The deputy leader of Birmingham City Council has confessed to being "over-whelmed" by the improvement in the local authority's services in 2007.
Paul Tilsley, in his annual report, said the council was well on the road to excellence and would soon qualify for three stars from Government inspectors - indicating good performance.
Coun Tilsley (Lib Dem Sheldon) added: "We are constantly improving. We have become a two star council and this is an excellent achievement. We have in no uncertain terms moved away from being labelled as a weak authority and I expect we will continue to improve on the two stars we have. Our continuous strive for improvement encourages me."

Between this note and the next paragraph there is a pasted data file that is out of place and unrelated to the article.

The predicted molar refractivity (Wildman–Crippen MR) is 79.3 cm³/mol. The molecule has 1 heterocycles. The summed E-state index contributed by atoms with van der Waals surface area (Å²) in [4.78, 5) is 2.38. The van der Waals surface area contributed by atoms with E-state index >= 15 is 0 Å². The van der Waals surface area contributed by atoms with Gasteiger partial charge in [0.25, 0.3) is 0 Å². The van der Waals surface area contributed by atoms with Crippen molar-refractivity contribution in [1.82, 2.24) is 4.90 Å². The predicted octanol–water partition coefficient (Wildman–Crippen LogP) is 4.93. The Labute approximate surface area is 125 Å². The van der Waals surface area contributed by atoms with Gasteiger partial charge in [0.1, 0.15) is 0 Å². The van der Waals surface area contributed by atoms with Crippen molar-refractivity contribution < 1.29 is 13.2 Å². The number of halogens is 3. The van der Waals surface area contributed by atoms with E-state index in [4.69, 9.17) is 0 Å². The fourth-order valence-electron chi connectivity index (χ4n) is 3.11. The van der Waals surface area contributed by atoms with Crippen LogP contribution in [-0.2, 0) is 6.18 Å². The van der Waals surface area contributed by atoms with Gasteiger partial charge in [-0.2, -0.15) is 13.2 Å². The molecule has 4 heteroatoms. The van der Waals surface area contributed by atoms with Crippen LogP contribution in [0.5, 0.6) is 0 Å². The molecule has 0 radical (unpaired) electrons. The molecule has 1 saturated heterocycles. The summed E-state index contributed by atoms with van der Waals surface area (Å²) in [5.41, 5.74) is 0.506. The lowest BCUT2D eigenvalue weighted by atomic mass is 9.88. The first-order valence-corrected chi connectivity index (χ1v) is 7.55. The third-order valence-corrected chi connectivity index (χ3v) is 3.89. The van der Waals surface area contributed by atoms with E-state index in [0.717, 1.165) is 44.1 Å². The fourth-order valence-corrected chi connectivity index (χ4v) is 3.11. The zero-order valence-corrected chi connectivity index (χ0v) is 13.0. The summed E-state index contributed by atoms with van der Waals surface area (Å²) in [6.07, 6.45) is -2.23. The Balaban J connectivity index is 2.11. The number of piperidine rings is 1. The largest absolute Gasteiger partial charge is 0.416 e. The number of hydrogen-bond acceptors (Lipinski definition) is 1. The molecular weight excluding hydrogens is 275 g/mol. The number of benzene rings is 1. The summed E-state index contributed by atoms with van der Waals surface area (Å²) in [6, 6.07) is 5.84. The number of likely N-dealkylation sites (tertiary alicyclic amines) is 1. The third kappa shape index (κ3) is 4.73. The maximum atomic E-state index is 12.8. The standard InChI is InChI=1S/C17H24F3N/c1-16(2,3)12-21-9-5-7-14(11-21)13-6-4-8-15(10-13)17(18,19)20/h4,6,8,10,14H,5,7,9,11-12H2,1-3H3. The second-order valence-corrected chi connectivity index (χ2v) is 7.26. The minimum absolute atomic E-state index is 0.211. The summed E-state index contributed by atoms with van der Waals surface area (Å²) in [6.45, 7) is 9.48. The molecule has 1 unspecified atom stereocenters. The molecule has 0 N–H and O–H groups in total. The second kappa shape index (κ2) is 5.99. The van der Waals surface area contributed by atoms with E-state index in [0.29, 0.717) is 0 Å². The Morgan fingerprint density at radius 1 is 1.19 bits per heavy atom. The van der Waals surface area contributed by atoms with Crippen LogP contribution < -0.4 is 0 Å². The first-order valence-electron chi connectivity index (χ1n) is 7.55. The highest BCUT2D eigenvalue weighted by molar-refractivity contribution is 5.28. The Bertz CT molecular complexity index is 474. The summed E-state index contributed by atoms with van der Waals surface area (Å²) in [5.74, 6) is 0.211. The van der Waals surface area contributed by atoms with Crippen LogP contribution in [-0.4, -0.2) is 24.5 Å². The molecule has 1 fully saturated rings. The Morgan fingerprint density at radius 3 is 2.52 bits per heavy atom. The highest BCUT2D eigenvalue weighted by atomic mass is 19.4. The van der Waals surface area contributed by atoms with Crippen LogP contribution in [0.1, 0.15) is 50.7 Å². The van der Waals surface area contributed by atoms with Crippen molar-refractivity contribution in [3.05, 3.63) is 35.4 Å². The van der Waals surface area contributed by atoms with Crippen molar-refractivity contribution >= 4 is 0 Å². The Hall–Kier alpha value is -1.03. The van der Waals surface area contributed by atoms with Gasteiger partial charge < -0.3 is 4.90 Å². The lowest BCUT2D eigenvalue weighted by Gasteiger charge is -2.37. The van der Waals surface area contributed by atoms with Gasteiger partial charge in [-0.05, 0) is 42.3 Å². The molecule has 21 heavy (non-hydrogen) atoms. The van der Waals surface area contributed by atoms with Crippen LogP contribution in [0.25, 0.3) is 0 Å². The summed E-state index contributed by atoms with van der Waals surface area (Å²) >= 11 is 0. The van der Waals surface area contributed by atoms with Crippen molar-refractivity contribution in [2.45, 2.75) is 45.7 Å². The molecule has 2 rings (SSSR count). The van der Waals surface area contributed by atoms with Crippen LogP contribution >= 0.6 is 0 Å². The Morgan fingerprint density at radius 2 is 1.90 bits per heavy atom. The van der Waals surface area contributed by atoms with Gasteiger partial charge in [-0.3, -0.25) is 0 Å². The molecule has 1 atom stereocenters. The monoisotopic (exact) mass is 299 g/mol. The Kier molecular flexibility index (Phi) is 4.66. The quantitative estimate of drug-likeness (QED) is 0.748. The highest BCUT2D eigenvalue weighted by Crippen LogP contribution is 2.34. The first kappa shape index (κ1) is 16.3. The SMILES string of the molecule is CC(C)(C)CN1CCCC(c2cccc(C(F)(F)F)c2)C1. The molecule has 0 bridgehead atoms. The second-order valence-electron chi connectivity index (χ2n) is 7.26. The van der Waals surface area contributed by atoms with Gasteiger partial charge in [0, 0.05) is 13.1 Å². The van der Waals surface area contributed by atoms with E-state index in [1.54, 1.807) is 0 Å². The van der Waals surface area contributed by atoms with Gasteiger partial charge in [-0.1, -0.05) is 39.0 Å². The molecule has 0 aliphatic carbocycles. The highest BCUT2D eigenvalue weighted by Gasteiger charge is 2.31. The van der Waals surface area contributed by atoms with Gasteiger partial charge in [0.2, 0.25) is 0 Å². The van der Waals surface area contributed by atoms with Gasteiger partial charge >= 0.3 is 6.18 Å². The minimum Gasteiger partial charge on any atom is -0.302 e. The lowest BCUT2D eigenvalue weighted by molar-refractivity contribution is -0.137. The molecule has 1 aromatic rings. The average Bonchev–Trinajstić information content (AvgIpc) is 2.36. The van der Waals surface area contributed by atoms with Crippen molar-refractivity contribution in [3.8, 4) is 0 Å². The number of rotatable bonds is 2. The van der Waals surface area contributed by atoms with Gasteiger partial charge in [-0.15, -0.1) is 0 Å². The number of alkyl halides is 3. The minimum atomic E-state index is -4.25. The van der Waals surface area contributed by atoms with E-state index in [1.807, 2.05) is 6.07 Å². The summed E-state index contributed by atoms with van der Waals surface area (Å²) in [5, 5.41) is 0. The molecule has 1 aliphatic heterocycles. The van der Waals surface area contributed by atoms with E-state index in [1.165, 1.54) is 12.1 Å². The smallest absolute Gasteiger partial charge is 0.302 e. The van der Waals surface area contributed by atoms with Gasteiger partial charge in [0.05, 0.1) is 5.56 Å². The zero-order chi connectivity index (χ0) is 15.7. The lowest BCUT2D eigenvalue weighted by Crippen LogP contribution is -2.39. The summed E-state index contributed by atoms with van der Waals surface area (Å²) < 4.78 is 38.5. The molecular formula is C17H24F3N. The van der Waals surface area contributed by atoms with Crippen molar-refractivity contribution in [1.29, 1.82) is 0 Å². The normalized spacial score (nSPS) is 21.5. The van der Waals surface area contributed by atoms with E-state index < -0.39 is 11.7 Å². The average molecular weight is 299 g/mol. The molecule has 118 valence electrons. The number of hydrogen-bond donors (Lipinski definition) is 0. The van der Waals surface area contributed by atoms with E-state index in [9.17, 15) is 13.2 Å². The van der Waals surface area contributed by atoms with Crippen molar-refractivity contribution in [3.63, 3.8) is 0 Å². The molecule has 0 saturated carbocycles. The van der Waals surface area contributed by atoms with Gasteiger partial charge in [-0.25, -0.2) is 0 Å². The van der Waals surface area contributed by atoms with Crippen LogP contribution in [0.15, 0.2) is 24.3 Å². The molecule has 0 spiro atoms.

Coun Tilsley said he wanted to establish Birmingham as the "incontestable second city" in the UK. He said: "I think the challenges are considerable but I believe we have put in place the means by which we can improve on all fronts." He promised Birmingham would become an "exemplar" of sustainable building, highlighting the combined heat and power plant in Broad Street which is already producing savings and cutting carbon emissions.
He added: "Making better use of resources, encouraging growth and prosperity whilst containing and reducing our global footprint are major challenges for us all and require innovation and commitment
and clearly the city council has a key lead-ership role to play." He was proud that the Audit Commission had ranked Birmingham in the top 30 per cent of councils for the delivery of 120 key performance indicators.
The council's business transformation project, which seeks to save £10 billion over ten years through efficient ways of working, was leading the way in the UK, he said.